Daniel is an account executive in the Detroit office of Truscott Rossman, a strategic communications firm serving clients throughout Michigan. Dan was an intern at Truscott Rossman and quickly gained a reputation for his outstanding writing skills. He earned his B.A. degree in economics at K and participated in the New York Arts Program through K’s membership in the Great Lakes Colleges Association.

Tom Rice, Professor of Art

Tom had a solo exhibition titled “Monuments to the Ephemeral” at the Firehouse Art center in Longmont, Colorado. The exhibit opened April 22 and ran through May 25. The exhibit comprised several large ink drawings on transparent plastic that explore ideas related to the effects of climate change on the environment. Tom wrote, “As early as the 19th century, American landscape painters of the Hudson River Valley School realized that the natural resources of the Americas were under assault by industrialization. Their work idealized the pristine landscape of the Americas in order to preserve and glorify its grandeur. My work references these paintings with a renewed alarm at the effect of climate change and the fragility of the environment. Monuments to the Ephemeral speaks to environmental concerns through the futile attempt to immortalize disappearing geological features in images that are even more fragile and ephemeral. Comprised of transparent plastic and ink, these drawings have a fairly short life span. In the gallery, they hang loosely against the wall and sway with any gentle breeze caused by the movement of our human bodies. To personalize the drawings, each piece also includes an excerpt from a love letter. Like the environment, love is ephemeral and can be nurtured or easily destroyed. Both subjects confront issues associated with loss.”

Brian Dietz, Assistant Dean of Students

Brian is one of 28 higher education administrators nationwide selected by the Council of Independent Colleges (CIC) to participate in a year-long Senior Leadership Academy. Brian will participate in two seminars, one in Baltimore, Maryland, November 6–8, 2015, and one in Washington, D.C., June 23–25, 2016. He also will undertake a mentoring program, work with experts, participate in webinars, and engage in a series of readings and case studies during the 2015–2016 academic year. The Academy is designed to prepare prospective leaders to assume positions as the chief officers in any division—including academic affairs, student affairs, finance, enrollment management, and advancement—in independent higher education. Brian was the only participant chosen from an institution in the state of Michigan.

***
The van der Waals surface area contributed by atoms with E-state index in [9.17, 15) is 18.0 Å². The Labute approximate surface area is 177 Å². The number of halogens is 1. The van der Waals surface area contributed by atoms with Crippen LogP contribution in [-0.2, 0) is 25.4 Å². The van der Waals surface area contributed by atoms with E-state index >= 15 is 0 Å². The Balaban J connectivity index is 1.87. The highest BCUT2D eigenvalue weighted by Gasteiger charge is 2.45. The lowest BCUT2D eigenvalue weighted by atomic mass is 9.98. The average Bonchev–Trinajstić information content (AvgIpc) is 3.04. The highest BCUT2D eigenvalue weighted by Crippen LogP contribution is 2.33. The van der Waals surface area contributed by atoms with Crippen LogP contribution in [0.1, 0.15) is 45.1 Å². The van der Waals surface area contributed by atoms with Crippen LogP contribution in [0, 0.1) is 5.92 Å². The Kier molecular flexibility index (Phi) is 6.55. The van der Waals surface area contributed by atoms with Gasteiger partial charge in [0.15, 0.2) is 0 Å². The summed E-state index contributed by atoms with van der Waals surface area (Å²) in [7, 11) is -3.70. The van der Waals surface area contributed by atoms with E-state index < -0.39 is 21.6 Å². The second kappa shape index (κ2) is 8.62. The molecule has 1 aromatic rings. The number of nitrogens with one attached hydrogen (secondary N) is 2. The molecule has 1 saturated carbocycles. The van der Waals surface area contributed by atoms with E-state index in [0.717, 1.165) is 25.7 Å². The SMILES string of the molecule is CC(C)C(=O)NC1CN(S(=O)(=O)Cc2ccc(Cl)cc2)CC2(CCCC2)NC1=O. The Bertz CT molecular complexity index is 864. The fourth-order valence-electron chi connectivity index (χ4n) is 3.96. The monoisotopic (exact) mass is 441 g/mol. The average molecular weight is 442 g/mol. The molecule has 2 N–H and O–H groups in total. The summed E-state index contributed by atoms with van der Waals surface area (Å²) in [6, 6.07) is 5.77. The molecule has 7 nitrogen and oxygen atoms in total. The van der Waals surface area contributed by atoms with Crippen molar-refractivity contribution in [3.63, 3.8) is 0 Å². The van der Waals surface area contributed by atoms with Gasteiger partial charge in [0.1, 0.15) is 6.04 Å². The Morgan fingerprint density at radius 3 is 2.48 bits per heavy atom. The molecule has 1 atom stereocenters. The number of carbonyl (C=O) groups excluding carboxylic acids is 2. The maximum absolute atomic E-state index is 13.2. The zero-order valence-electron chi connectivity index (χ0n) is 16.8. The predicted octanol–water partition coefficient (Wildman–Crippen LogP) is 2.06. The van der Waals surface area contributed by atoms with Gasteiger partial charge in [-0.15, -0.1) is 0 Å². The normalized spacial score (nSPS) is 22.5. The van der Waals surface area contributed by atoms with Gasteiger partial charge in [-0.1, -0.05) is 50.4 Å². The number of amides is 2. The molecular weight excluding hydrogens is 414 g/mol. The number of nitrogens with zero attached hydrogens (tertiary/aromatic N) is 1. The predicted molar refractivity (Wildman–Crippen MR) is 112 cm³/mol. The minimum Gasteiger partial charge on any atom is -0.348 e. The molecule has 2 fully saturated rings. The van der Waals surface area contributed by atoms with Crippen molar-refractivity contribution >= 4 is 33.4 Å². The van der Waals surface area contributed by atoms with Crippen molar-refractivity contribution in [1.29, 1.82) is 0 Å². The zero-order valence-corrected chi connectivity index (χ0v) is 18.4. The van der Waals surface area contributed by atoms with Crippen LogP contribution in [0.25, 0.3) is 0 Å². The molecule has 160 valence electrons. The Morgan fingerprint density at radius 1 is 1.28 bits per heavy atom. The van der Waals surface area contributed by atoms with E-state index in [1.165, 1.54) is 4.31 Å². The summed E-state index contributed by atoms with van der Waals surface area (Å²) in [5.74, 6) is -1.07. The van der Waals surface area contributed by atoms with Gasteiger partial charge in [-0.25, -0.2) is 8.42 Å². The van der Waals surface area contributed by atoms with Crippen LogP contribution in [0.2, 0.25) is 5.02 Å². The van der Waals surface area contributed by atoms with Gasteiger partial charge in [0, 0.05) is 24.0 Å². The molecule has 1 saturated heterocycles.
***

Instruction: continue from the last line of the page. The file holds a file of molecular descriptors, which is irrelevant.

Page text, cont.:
Gail Griffin, Professor Emerita of English

Gail joined two other Kalamazoo writers in a recent issue of the journal Quarter Past Eight. It was the first time that longtime colleagues and fellow writers Gail and Di Seuss ’78 appeared in print together. Di is Writer-in-Residence and a professor in the English department. The two colleagues were joined in print by Hadley Moore ’99, a short story of whose appeared in that issue of the journal. Di’s piece won the journal’s Short Prose Contest. Gail’s two pieces were both finalists.

In other “English” news, Gail may have retired, but she keeps a close eye on K graduates in the arts. She sent us the following note:

Lisa Kron ’83 is almost sure to win the Tony Award for the book associated with the Broadway hit Fun Home, and possibly share the Tony for lyrics as well. Joe Tracz ’04 was just nominated for a Lucille Lortel Award (off-Broadway) for the musical The Lightning Thief. David France ’81, of course, received an Oscar nomination for his documentary film How to Survive a Plague, and it’s being turned into a series on F/X. It’s interesting to me that Lisa was a theatre arts major, Joe an English major, and David a political science major. And then there’s Jordan Klepper ’01 (a math major!) of The Daily Show fame and Steven Yeun ’05 (psychology) who plays Glen on the The Walking Dead. What a crop of media stars from K! And the breadth of their liberal arts journeys is incredible.”